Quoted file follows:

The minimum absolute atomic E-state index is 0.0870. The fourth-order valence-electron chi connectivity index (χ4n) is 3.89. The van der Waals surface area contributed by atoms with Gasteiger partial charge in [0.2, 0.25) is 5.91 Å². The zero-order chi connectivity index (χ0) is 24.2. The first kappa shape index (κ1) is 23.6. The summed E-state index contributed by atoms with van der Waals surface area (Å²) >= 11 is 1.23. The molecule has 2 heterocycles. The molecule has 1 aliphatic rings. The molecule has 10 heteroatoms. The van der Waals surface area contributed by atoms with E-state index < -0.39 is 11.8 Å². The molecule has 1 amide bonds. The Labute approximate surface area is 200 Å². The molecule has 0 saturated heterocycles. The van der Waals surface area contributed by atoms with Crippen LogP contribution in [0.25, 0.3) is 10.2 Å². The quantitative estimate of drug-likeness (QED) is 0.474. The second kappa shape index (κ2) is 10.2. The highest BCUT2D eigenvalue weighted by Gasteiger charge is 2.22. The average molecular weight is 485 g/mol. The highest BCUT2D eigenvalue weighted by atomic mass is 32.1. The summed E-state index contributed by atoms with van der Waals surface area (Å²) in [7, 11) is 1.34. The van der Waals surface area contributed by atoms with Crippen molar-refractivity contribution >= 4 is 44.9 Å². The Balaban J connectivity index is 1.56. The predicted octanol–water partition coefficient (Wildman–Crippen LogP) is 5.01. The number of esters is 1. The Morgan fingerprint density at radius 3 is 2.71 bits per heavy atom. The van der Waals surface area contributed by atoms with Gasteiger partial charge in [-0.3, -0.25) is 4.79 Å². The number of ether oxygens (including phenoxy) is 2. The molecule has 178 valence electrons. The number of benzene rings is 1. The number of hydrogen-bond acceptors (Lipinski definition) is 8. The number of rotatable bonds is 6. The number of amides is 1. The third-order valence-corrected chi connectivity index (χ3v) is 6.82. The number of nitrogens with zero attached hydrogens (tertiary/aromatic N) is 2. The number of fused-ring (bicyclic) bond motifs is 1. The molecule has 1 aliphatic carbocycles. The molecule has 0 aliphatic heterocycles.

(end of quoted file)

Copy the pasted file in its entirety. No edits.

The minimum absolute atomic E-state index is 0.0870. The fourth-order valence-electron chi connectivity index (χ4n) is 3.89. The van der Waals surface area contributed by atoms with Gasteiger partial charge in [0.2, 0.25) is 5.91 Å². The zero-order chi connectivity index (χ0) is 24.2. The first kappa shape index (κ1) is 23.6. The summed E-state index contributed by atoms with van der Waals surface area (Å²) >= 11 is 1.23. The molecule has 2 heterocycles. The molecule has 1 aliphatic rings. The molecule has 10 heteroatoms. The van der Waals surface area contributed by atoms with E-state index < -0.39 is 11.8 Å². The molecule has 1 amide bonds. The Labute approximate surface area is 200 Å². The molecule has 0 saturated heterocycles. The van der Waals surface area contributed by atoms with Crippen LogP contribution in [0.25, 0.3) is 10.2 Å². The quantitative estimate of drug-likeness (QED) is 0.474. The second kappa shape index (κ2) is 10.2. The highest BCUT2D eigenvalue weighted by Gasteiger charge is 2.22. The average molecular weight is 485 g/mol. The highest BCUT2D eigenvalue weighted by atomic mass is 32.1. The summed E-state index contributed by atoms with van der Waals surface area (Å²) in [7, 11) is 1.34. The van der Waals surface area contributed by atoms with Crippen molar-refractivity contribution >= 4 is 44.9 Å². The Balaban J connectivity index is 1.56. The predicted octanol–water partition coefficient (Wildman–Crippen LogP) is 5.01. The number of esters is 1. The Morgan fingerprint density at radius 3 is 2.71 bits per heavy atom. The van der Waals surface area contributed by atoms with Gasteiger partial charge in [-0.3, -0.25) is 4.79 Å². The number of ether oxygens (including phenoxy) is 2. The molecule has 178 valence electrons. The number of benzene rings is 1. The number of hydrogen-bond acceptors (Lipinski definition) is 8. The number of rotatable bonds is 6. The number of amides is 1. The third-order valence-corrected chi connectivity index (χ3v) is 6.82. The number of nitrogens with zero attached hydrogens (tertiary/aromatic N) is 2. The number of fused-ring (bicyclic) bond motifs is 1. The molecule has 1 aliphatic carbocycles. The molecule has 0 aliphatic heterocycles.